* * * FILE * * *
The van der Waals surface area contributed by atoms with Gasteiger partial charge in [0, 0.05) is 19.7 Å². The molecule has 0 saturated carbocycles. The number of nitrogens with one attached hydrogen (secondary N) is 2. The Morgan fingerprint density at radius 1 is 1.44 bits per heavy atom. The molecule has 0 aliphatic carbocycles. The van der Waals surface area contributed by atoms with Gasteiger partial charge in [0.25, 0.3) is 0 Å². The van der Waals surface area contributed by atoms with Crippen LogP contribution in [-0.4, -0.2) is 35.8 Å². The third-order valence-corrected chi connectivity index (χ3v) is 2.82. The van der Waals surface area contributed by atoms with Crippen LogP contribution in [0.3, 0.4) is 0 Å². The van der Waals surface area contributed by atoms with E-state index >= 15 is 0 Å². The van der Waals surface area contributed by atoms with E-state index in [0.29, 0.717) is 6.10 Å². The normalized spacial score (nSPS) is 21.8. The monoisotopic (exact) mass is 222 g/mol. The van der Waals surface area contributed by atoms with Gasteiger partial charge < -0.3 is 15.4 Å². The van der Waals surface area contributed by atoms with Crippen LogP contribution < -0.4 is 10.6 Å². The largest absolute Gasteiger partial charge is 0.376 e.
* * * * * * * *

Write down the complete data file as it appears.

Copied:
The van der Waals surface area contributed by atoms with Gasteiger partial charge in [0, 0.05) is 19.7 Å². The molecule has 0 saturated carbocycles. The number of nitrogens with one attached hydrogen (secondary N) is 2. The Morgan fingerprint density at radius 1 is 1.44 bits per heavy atom. The molecule has 0 aliphatic carbocycles. The van der Waals surface area contributed by atoms with Gasteiger partial charge in [0.25, 0.3) is 0 Å². The van der Waals surface area contributed by atoms with Crippen LogP contribution in [-0.4, -0.2) is 35.8 Å². The third-order valence-corrected chi connectivity index (χ3v) is 2.82. The van der Waals surface area contributed by atoms with Crippen LogP contribution in [0.3, 0.4) is 0 Å². The van der Waals surface area contributed by atoms with E-state index >= 15 is 0 Å². The van der Waals surface area contributed by atoms with E-state index in [0.29, 0.717) is 6.10 Å². The normalized spacial score (nSPS) is 21.8. The monoisotopic (exact) mass is 222 g/mol. The van der Waals surface area contributed by atoms with Gasteiger partial charge < -0.3 is 15.4 Å². The van der Waals surface area contributed by atoms with Crippen LogP contribution < -0.4 is 10.6 Å². The largest absolute Gasteiger partial charge is 0.376 e.